After getting Helen’s passport back, we crossed Checkpoint 300 to visit Bethlehem in the West Bank. Not only is it home of the Church of the Nativity which marked Jesus’ birth – unfortunately we didn’t go there – Banksy’s Walled Off Hotel next to the apartheid wall deserves a visit. It’s tastefully decorated inside with a museum highlighting the Israeli-Palestinian conflict and the BDS (Boycott, Divestment & Sanctions) movement, an art gallery upstairs, and a bar with a self playing piano and a great spot for high tea.
The Walled Off Hotel has no shortage of Palestinian resistance material
We joined one of the Walled Off Hotel’s tours which took us along the graffiti-covered wall and into the Aida refugee camp. The wall contained dozens of posters featuring stores of oppression faced by Palestinians and you could do your own graffiti with some spray paint and stencils from the “Wall Mart” next to the hotel. One of the wall’s watchtowers looked down on a Palestinian cemetery where Israeli soldiers would disrespectfully throw trash down, including bottles filled with urine.
The Aida refugee camp with its key and keyhole entrance
The Aida camp was a legacy of the 1948-49 Independence war – known as Nakba or catastrophe by the Palestinians – which saw 700,000 Palestinians driven from their villages. The Aida camp’s gate is a key and keyhole to symbolize the Palestinians’ desire to return to their homes, though the 70-year-old camp looks more like a permanent town including a school, youth centre, playground, and football field. The guides mentioned the Aida camp was subject to regular IDF incursions, while the barrier limited the camp’s expansion and restricted opportunities for residents. A total of 28 refugee camps exist within Palestine.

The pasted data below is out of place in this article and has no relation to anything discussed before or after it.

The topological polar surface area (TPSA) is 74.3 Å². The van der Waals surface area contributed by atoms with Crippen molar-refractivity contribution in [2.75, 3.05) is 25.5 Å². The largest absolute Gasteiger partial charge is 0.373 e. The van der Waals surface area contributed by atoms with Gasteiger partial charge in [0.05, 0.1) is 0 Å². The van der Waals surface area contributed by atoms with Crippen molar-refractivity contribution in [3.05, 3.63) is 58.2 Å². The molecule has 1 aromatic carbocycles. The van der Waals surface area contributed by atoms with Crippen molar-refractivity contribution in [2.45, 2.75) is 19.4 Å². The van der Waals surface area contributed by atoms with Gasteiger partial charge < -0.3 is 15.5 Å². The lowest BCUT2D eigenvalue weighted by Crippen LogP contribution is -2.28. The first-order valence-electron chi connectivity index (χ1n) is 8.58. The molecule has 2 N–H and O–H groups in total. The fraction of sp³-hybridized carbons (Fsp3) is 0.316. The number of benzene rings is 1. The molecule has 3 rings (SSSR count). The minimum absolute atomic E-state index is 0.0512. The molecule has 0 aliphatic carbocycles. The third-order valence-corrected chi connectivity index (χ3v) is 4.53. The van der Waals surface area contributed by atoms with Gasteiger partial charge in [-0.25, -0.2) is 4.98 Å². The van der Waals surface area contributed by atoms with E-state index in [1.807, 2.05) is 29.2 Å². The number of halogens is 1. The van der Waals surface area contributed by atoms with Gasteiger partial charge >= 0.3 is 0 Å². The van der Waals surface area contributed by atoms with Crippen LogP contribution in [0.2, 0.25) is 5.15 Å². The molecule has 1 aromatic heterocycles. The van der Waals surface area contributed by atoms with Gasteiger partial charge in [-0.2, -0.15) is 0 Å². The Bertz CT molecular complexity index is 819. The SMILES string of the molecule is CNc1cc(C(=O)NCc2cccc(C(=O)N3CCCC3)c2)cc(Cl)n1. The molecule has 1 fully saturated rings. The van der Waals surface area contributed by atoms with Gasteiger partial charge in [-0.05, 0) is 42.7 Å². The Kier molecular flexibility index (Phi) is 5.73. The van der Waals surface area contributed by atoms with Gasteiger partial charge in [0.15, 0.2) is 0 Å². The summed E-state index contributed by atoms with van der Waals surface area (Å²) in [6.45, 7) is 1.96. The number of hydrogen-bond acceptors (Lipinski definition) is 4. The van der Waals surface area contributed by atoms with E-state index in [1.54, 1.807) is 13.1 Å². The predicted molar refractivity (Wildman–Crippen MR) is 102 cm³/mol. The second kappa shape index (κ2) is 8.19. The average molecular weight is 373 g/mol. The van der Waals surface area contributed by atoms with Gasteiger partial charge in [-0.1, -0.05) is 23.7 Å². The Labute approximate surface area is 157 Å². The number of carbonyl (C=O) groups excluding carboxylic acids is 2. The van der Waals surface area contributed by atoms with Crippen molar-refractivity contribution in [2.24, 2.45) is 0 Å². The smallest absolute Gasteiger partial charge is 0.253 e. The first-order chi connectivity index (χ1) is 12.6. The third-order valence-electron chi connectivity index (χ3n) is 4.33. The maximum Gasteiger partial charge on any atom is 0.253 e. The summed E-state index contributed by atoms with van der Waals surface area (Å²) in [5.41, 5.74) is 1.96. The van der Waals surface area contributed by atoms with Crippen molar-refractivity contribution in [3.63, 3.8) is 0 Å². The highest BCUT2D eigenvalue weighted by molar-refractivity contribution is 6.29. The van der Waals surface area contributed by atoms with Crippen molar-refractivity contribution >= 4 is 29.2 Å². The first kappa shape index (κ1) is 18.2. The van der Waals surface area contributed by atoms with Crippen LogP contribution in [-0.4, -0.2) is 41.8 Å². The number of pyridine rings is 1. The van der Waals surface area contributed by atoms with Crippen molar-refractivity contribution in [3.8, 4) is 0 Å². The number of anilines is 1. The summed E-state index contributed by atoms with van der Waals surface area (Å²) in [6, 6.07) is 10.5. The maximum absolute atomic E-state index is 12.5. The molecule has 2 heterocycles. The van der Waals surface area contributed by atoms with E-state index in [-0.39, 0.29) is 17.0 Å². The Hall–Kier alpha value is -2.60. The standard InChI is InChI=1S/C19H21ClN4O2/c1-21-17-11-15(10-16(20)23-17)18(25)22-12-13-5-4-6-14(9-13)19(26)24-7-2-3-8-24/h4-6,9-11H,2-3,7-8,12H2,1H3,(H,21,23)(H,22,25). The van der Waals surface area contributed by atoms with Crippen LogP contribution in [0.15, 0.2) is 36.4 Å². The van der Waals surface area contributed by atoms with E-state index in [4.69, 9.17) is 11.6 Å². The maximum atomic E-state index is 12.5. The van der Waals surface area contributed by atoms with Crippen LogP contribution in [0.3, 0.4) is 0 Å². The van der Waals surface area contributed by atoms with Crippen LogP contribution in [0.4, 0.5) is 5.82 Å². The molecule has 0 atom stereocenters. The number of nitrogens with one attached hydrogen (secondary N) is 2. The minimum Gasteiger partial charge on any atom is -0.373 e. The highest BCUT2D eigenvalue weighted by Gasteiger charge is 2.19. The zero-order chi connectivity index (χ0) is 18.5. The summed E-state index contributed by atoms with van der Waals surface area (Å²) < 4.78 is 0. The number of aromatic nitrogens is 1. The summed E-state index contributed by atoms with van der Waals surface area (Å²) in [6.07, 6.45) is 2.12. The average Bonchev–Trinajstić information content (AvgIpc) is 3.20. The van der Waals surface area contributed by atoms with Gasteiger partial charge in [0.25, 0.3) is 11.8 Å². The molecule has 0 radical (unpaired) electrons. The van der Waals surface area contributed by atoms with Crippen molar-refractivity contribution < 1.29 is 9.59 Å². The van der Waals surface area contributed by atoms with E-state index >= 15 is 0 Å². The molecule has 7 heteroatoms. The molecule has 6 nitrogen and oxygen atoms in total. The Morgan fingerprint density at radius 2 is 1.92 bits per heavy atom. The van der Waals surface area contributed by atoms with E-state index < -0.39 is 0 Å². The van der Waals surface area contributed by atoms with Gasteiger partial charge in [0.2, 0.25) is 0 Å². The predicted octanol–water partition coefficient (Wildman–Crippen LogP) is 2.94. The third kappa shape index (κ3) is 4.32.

Final Thoughts

While I heard a lot of criticism towards Israel before the trip through the media and some pro-Palestine progressives, seeing the Holy Land up close increased my disapproval of the Israeli government. I doubt I will ever return there, though I would visit Jordan again and maybe Luxor and Aswan in Egypt. Cairo was overwhelming; especially considering I hadn’t visited developing countries before this trip. (Caribbean cruises don’t count) In the end, the Middle East trip was an eye opener in more ways than I could imagine.

I will sign off with one last Flickr album from Israel and Palestine.

Keep exploring,
Rob Z (e-mail)

* The film 1913: Seeds of Conflict and the Green Olive Tours website are good places to read more about the Israeli-Palestinian conflict.